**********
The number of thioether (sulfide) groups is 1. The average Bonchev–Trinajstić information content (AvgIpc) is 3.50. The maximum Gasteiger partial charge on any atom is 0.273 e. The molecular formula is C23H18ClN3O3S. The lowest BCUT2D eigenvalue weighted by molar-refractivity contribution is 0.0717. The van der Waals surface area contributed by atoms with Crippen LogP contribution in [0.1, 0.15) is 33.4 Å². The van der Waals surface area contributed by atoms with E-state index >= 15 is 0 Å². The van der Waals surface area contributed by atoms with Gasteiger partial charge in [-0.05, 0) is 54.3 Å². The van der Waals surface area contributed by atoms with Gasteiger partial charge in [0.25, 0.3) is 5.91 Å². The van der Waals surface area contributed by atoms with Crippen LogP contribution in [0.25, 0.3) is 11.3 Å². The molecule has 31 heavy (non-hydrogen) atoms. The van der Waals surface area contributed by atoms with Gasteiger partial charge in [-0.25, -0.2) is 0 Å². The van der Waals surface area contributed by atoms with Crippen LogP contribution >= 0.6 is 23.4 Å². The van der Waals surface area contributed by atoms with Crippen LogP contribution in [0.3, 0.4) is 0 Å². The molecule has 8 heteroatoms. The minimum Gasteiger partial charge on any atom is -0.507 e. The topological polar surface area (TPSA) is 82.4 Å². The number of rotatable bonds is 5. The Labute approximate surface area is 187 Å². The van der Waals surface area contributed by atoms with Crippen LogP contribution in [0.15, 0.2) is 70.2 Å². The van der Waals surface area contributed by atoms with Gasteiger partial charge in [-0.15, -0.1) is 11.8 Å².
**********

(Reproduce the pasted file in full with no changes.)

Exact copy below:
The number of thioether (sulfide) groups is 1. The average Bonchev–Trinajstić information content (AvgIpc) is 3.50. The maximum Gasteiger partial charge on any atom is 0.273 e. The molecular formula is C23H18ClN3O3S. The lowest BCUT2D eigenvalue weighted by molar-refractivity contribution is 0.0717. The van der Waals surface area contributed by atoms with Crippen LogP contribution in [0.1, 0.15) is 33.4 Å². The van der Waals surface area contributed by atoms with E-state index >= 15 is 0 Å². The van der Waals surface area contributed by atoms with Gasteiger partial charge in [-0.05, 0) is 54.3 Å². The van der Waals surface area contributed by atoms with Gasteiger partial charge in [0.25, 0.3) is 5.91 Å². The van der Waals surface area contributed by atoms with Crippen LogP contribution in [0.25, 0.3) is 11.3 Å². The molecule has 31 heavy (non-hydrogen) atoms. The van der Waals surface area contributed by atoms with Gasteiger partial charge in [-0.25, -0.2) is 0 Å². The van der Waals surface area contributed by atoms with Crippen LogP contribution >= 0.6 is 23.4 Å². The van der Waals surface area contributed by atoms with Crippen LogP contribution in [0.3, 0.4) is 0 Å². The molecule has 8 heteroatoms. The minimum Gasteiger partial charge on any atom is -0.507 e. The topological polar surface area (TPSA) is 82.4 Å². The number of rotatable bonds is 5. The Labute approximate surface area is 187 Å². The van der Waals surface area contributed by atoms with Crippen LogP contribution in [0.15, 0.2) is 70.2 Å². The van der Waals surface area contributed by atoms with Gasteiger partial charge in [-0.15, -0.1) is 11.8 Å².